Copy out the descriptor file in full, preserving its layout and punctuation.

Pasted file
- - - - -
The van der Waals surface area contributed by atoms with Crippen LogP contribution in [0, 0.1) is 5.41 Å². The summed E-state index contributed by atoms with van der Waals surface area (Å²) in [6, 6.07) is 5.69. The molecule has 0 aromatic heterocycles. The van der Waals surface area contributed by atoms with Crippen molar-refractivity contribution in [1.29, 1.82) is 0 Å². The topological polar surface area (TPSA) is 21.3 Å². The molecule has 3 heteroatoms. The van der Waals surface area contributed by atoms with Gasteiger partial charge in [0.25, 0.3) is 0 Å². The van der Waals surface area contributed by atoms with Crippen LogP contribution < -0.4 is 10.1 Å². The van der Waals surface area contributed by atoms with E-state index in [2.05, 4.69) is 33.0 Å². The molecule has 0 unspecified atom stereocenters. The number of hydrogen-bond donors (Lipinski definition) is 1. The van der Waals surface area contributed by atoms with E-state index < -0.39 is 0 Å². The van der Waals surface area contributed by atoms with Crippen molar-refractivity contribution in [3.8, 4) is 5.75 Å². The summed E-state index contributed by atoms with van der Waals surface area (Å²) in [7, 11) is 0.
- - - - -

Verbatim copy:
The van der Waals surface area contributed by atoms with Crippen LogP contribution in [0, 0.1) is 5.41 Å². The summed E-state index contributed by atoms with van der Waals surface area (Å²) in [6, 6.07) is 5.69. The molecule has 0 aromatic heterocycles. The van der Waals surface area contributed by atoms with Crippen molar-refractivity contribution in [1.29, 1.82) is 0 Å². The topological polar surface area (TPSA) is 21.3 Å². The molecule has 3 heteroatoms. The van der Waals surface area contributed by atoms with Gasteiger partial charge in [0.25, 0.3) is 0 Å². The van der Waals surface area contributed by atoms with Crippen LogP contribution < -0.4 is 10.1 Å². The van der Waals surface area contributed by atoms with E-state index in [2.05, 4.69) is 33.0 Å². The molecule has 0 unspecified atom stereocenters. The number of hydrogen-bond donors (Lipinski definition) is 1. The van der Waals surface area contributed by atoms with E-state index < -0.39 is 0 Å². The van der Waals surface area contributed by atoms with Crippen molar-refractivity contribution in [3.8, 4) is 5.75 Å². The summed E-state index contributed by atoms with van der Waals surface area (Å²) in [7, 11) is 0.